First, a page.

By | April 13th, 2016|Comments Off on Almost a Groan!

It may surprise you to learn that the story “Almost Grown” in Zootles Tigers originally had a very different ending. The first idea presented was that the two little tiger cub sisters, Lila and Nell, were going to catch their prey rather than stumble into the river and let it get away. Reality, or course, is that tigers catch animals and eat them; but in this story we found a way to get this idea across without having to concern our youngest readers about the fate of the beautiful deer in the pictures.

Everything about a tiger demonstrates strength and power, and they are skilled hunters. Teeth and claws of course are essential, but there are more subtle advantages, too. Their coats hide them so they can sneak up close; their tails help them steer mid-leap; their eyesight in the dark is much better than ours. One day soon, Lila and Nell are going to accomplish their goal!ZT_Tigers_Art_pg13

6 Apr 2016

Parrot Patter at the St. Louis Zoo

By | April 6th, 2016|Comments Off on Parrot Patter at the St. Louis Zoo

Pretty much everyone who’s ever been in a pet shop has seen a parrot, but we bet you’ve never seen anything like this one! This is a hawk-headed parrot, also known as the red fan parrot. It’s easy to see how it got that name– it raises up the bright scarlet feathers on the back of its head and neck when threatened. Looking bigger can help scare off intruders; it also sways back and forth and makes noises to scare them away.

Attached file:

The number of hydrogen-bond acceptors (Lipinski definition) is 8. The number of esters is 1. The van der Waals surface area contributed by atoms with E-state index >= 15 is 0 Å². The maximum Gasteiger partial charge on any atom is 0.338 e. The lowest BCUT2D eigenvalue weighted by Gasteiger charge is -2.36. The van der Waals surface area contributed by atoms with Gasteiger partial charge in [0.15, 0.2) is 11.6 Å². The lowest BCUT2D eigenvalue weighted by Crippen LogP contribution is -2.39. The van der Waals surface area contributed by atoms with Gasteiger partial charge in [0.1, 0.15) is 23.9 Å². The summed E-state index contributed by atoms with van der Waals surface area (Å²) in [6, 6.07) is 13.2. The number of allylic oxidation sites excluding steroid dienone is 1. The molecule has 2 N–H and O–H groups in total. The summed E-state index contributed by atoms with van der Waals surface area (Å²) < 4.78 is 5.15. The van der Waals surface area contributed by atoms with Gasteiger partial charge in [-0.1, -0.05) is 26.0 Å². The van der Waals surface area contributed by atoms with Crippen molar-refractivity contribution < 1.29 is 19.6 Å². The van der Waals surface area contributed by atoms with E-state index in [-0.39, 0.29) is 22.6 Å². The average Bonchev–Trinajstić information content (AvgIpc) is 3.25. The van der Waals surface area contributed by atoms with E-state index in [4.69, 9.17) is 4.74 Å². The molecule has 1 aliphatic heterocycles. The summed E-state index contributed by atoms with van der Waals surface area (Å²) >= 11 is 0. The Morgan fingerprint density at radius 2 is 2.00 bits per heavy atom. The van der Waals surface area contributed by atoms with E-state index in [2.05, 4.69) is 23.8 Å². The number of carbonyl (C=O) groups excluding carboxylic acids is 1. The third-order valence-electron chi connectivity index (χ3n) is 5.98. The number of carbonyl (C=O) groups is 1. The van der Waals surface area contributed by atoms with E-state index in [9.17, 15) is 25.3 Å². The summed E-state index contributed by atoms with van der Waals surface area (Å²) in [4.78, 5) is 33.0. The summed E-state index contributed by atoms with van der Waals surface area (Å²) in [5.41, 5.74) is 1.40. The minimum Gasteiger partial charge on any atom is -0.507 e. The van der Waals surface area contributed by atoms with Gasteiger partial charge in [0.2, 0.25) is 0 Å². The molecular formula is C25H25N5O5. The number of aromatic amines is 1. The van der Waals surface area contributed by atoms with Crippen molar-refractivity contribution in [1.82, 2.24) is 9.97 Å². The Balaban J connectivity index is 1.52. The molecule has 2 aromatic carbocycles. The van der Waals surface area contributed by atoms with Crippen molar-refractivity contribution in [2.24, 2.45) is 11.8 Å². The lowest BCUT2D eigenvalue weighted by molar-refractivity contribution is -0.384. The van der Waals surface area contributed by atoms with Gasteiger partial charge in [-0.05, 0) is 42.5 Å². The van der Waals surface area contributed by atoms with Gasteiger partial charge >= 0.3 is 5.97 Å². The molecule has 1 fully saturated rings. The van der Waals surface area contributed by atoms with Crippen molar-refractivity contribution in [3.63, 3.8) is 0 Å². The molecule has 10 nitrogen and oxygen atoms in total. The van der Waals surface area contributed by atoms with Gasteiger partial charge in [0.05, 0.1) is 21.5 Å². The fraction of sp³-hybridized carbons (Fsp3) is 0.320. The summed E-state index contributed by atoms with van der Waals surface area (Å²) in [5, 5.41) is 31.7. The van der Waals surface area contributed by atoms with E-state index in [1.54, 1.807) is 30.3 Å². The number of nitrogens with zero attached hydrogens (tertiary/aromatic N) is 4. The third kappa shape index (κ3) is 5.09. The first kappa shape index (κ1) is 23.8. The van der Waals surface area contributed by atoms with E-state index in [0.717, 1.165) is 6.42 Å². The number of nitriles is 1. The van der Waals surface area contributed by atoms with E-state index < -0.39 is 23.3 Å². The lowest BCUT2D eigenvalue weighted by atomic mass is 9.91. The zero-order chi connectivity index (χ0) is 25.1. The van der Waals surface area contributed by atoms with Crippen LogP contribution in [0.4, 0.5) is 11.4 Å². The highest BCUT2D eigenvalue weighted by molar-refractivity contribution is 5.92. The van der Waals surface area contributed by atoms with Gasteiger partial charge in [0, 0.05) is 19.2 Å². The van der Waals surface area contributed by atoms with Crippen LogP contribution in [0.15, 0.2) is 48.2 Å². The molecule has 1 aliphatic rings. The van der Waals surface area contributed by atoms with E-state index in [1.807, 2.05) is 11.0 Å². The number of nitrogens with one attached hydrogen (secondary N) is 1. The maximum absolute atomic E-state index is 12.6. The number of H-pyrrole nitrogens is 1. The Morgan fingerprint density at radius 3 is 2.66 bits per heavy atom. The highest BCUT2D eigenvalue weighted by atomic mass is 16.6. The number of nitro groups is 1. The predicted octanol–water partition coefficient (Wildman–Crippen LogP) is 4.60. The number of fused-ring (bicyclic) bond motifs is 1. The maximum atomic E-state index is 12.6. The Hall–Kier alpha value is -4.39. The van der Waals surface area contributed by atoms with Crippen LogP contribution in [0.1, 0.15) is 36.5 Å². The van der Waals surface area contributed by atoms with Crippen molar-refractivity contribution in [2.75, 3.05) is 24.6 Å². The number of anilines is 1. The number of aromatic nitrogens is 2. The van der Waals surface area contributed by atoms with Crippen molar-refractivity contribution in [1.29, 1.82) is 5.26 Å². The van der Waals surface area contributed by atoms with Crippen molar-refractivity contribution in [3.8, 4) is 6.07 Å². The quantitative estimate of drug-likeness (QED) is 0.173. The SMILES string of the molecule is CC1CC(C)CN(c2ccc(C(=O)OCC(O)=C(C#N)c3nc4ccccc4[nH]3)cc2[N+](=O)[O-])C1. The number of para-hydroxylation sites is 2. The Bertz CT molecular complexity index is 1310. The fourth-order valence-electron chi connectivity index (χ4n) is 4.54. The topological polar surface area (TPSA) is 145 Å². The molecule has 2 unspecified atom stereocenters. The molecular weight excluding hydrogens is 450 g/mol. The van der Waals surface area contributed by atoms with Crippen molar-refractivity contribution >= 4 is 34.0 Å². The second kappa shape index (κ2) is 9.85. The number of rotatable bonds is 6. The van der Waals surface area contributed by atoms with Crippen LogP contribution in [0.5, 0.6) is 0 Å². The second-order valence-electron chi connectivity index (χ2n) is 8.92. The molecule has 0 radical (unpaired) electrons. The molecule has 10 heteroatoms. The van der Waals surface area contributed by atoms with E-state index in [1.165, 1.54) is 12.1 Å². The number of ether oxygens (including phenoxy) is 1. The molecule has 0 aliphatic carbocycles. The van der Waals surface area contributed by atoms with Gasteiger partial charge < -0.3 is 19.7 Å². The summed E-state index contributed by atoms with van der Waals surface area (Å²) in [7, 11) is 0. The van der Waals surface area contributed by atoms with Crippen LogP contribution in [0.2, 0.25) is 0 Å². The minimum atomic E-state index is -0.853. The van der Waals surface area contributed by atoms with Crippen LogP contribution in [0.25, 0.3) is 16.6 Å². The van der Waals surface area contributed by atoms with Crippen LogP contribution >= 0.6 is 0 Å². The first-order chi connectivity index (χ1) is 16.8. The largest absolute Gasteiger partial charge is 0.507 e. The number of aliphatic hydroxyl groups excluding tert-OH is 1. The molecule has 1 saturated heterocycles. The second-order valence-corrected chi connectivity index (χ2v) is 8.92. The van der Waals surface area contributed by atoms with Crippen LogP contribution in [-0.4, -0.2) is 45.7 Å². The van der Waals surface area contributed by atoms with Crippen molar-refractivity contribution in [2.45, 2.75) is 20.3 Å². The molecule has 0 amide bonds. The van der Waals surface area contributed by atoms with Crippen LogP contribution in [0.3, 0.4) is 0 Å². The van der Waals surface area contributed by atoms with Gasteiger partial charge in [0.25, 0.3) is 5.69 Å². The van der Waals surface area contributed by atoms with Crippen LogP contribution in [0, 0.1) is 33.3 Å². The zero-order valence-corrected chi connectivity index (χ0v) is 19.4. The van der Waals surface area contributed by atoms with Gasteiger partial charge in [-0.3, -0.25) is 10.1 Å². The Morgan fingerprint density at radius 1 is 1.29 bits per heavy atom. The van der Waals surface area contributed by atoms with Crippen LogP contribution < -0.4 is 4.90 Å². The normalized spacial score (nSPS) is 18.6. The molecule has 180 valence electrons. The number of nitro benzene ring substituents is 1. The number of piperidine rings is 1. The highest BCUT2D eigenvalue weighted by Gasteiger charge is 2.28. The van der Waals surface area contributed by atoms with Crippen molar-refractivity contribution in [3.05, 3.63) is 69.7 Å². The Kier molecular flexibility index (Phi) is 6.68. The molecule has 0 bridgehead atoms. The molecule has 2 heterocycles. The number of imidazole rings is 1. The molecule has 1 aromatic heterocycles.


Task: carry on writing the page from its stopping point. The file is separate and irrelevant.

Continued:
When not fluffing up their colorful neck ruffs, hawk-headed parrots live in abandoned woodpecker nests, where they raise small broods of chicks. You can learn more about them and their parrot relatives on the St. Louis Zoo website (http://www.stlzoo.org/animals/abouttheanimals/birds/parrots) — which of their parrots is your favorite?

 

31 Mar 2016

A Whale of a Time

By | March 31st, 2016|Comments Off on A Whale of a Time

If you’ve enjoyed sharing Zoobies with the toddler in your life (or even if you don’t have a Zoobies reader in your house), here are some fun whale photos for you and your family to enjoy. Talk about your favorite whale, find similarities and differences, and maybe even encourage your kids to make believe a game about whales—one of the great things about nature is the way that it can engage our imaginations.

Photos by Steve Snodgrass, Gabriel Barathieu, and Robert PittmanNOAA

30 Mar 2016

Perfect Parrots

By | March 30th, 2016|Comments Off on Perfect Parrots

Our Zoobooks readers did an amazing job with these drawings of parrots—check it out!

16 Mar 2016

Pet Parrots

By | March 16th, 2016|Comments Off on Pet Parrots

Agapornis_fischeri_-Ueno_Zoo,_Japan_-three-8a-4cIt’s not every Zoobooks and Zootles animal that we can talk about as pets– most of our featured animals are too big or too dangerous to keep in your house. But as you can learn on the San Diego Zoo’s website, parrots, when properly cared for, can make great companions.